Our almost 2.5-year-old daughter started to refuse to go to sleep. She doesn’t take naps at home anymore (only at daycare) and was fully sleep trained before age one. It all started with her requests to go to the potty up to 8 times in a row (she is now fully trained with no accidents) and then she would just scream and cry when I would come out of the room. I tried to leave her the nightlight, but that didn’t make any difference; opened door - still the same reaction; or just leave her to cry, which just made her scream and cry even more.
So now she falls asleep with me being on the floor next to her bed, which can take up to two hours depending on how tired she is. She is also extra attached to me in the past months. Have I created a bad habit or is it a phase? I want my evenings back!
Hello dear mom and thanks for your question!
Where bedtime is concerned, sleeping isn’t a primary issue, it’s all about parent and child learning to separate from one another. You are doing a good job trying out different strategies, hang in there!
John Rosemond tells us a history about his own daughter, Amy, that resembles yours in a certain way. Let me share a bit of it with you:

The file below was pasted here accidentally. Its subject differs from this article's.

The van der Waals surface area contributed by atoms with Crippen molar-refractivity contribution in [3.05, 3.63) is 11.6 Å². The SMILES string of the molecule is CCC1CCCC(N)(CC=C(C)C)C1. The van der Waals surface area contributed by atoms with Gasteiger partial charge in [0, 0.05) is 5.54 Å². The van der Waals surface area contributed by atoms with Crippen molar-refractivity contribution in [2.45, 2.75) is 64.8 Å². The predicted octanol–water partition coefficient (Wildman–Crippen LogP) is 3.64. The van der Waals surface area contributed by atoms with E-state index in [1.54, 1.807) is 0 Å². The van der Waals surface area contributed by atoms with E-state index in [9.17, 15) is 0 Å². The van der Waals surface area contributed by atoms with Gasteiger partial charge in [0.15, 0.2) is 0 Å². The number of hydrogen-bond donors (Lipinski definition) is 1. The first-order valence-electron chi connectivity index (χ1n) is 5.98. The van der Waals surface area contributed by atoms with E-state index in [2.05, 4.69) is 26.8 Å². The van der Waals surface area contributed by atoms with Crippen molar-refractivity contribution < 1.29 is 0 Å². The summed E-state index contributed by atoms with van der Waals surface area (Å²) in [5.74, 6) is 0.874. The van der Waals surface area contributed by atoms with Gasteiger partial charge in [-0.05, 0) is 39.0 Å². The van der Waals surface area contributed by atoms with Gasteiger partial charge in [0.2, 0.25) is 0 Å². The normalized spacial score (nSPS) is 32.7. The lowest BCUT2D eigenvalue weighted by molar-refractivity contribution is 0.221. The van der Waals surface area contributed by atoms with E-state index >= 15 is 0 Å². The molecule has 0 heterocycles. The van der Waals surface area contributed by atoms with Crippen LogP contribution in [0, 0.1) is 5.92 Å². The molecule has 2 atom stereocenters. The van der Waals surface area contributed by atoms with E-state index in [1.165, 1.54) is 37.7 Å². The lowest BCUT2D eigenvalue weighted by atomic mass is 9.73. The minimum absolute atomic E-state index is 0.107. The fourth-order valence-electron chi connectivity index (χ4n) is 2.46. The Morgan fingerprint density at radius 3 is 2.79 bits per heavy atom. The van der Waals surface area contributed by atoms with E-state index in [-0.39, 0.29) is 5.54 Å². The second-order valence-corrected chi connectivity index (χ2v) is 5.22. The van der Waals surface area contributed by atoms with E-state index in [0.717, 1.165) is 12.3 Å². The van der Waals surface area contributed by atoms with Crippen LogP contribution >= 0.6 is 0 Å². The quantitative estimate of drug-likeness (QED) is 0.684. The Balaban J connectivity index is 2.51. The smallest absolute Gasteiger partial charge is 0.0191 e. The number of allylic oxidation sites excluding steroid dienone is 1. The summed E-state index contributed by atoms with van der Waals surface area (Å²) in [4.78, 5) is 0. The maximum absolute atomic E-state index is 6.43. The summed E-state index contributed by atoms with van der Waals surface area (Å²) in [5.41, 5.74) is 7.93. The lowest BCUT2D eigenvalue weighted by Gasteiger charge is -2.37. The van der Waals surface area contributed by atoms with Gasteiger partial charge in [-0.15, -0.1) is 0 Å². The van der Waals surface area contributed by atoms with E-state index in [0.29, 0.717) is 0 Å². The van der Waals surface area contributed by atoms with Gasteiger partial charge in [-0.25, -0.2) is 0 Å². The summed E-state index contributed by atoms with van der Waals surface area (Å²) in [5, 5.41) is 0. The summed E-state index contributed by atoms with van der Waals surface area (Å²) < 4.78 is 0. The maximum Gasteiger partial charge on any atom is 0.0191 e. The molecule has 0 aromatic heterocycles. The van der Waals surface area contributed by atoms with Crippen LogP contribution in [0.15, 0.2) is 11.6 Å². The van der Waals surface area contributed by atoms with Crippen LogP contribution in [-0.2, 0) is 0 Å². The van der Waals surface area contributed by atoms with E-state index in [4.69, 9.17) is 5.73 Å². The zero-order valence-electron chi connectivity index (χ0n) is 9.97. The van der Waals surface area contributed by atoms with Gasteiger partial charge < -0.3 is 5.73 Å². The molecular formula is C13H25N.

“By 10:00 o'clock, our patience having run out, one of us - usually me - would experience cerebral meltdown. I would start babbling incoherently and, eyes glowing red, would chase Amy back upstairs, beating my chest like something out of Where the Wild Things Are. This would terrify Amy so much she would be up another two hours, crying. It was usually midnight before the house was quiet.
After several months of this, realizing that persuasion, threat, and fear were not going to work, we thought of a way to outsmart her (no small feat, since children this age are much, much smarter than their parents) . One night when I was tucking Amy in, I leaned over and whispered, “When we leave your room, Amos, you can fool us by quietly closing your door, turning on the light and playing with your toys . If you're very, very quiet, we won't hear you! Mommy and Daddy will think you're asleep, and we won't get mad, and you can play until you fall asleep. Doesn't that sound like fun? Yes, it does!” Her eyes got big, and she giggled.
“But if you make a noise, or open your door,” I went on to say, “then we will have to put you back to bed and turn out your light. So let's see if you can fool us tonight, Amos. Let's see how quiet you can be.”
Magic! From that night forward, Amy delighted in fooling us. Every evening, as we tucked her in, we would remind her of our gullibility. We’d share a conspiratorial giggle with her, go downstairs, and revel freedom from parenthood. A child’s bedtime, is after all, for the sake of the child's parents.”
That’s what I suggest you do too. Make it a game and all of you can separate in a good way.
You can find the whole text in his book “Making the “terrible” twos terrific,” which I highly recommend you reading. In this book, John Rosemond presents several creative discipline hints.
Certified Leadership Parenting Coach
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